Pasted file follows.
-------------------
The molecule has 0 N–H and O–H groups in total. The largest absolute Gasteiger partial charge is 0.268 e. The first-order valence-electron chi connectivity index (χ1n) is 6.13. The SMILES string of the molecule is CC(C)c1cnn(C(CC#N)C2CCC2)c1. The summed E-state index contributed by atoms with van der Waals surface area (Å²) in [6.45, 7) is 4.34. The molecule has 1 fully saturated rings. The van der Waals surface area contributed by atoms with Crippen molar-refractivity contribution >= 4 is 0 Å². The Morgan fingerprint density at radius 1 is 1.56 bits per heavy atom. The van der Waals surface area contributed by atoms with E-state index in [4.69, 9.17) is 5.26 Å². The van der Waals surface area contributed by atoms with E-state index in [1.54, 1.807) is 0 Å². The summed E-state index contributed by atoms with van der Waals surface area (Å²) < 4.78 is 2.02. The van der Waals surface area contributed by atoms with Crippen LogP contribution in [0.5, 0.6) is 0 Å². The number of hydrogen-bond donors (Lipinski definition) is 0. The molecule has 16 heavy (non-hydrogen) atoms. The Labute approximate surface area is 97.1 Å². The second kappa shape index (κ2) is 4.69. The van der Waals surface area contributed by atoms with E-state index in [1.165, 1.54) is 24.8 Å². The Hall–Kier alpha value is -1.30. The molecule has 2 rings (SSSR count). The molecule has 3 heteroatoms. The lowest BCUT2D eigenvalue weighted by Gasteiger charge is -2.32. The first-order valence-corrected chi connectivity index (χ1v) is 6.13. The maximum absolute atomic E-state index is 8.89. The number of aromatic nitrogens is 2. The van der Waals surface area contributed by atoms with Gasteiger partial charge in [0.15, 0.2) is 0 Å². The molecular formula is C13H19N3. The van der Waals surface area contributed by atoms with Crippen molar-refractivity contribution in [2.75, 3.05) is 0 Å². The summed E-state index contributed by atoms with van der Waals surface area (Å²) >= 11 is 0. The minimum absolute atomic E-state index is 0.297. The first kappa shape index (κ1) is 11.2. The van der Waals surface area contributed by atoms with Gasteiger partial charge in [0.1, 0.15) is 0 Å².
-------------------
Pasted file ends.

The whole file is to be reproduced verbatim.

The molecule has 0 N–H and O–H groups in total. The largest absolute Gasteiger partial charge is 0.268 e. The first-order valence-electron chi connectivity index (χ1n) is 6.13. The SMILES string of the molecule is CC(C)c1cnn(C(CC#N)C2CCC2)c1. The summed E-state index contributed by atoms with van der Waals surface area (Å²) in [6.45, 7) is 4.34. The molecule has 1 fully saturated rings. The van der Waals surface area contributed by atoms with Crippen molar-refractivity contribution >= 4 is 0 Å². The Morgan fingerprint density at radius 1 is 1.56 bits per heavy atom. The van der Waals surface area contributed by atoms with E-state index in [4.69, 9.17) is 5.26 Å². The van der Waals surface area contributed by atoms with E-state index in [1.54, 1.807) is 0 Å². The summed E-state index contributed by atoms with van der Waals surface area (Å²) < 4.78 is 2.02. The van der Waals surface area contributed by atoms with Crippen LogP contribution in [0.5, 0.6) is 0 Å². The number of hydrogen-bond donors (Lipinski definition) is 0. The molecule has 16 heavy (non-hydrogen) atoms. The Labute approximate surface area is 97.1 Å². The second kappa shape index (κ2) is 4.69. The van der Waals surface area contributed by atoms with E-state index in [1.165, 1.54) is 24.8 Å². The Hall–Kier alpha value is -1.30. The molecule has 2 rings (SSSR count). The molecule has 3 heteroatoms. The lowest BCUT2D eigenvalue weighted by Gasteiger charge is -2.32. The first-order valence-corrected chi connectivity index (χ1v) is 6.13. The maximum absolute atomic E-state index is 8.89. The number of aromatic nitrogens is 2. The van der Waals surface area contributed by atoms with Gasteiger partial charge in [0.15, 0.2) is 0 Å². The molecular formula is C13H19N3. The van der Waals surface area contributed by atoms with Crippen molar-refractivity contribution in [2.75, 3.05) is 0 Å². The summed E-state index contributed by atoms with van der Waals surface area (Å²) >= 11 is 0. The minimum absolute atomic E-state index is 0.297. The first kappa shape index (κ1) is 11.2. The van der Waals surface area contributed by atoms with Gasteiger partial charge in [0.1, 0.15) is 0 Å².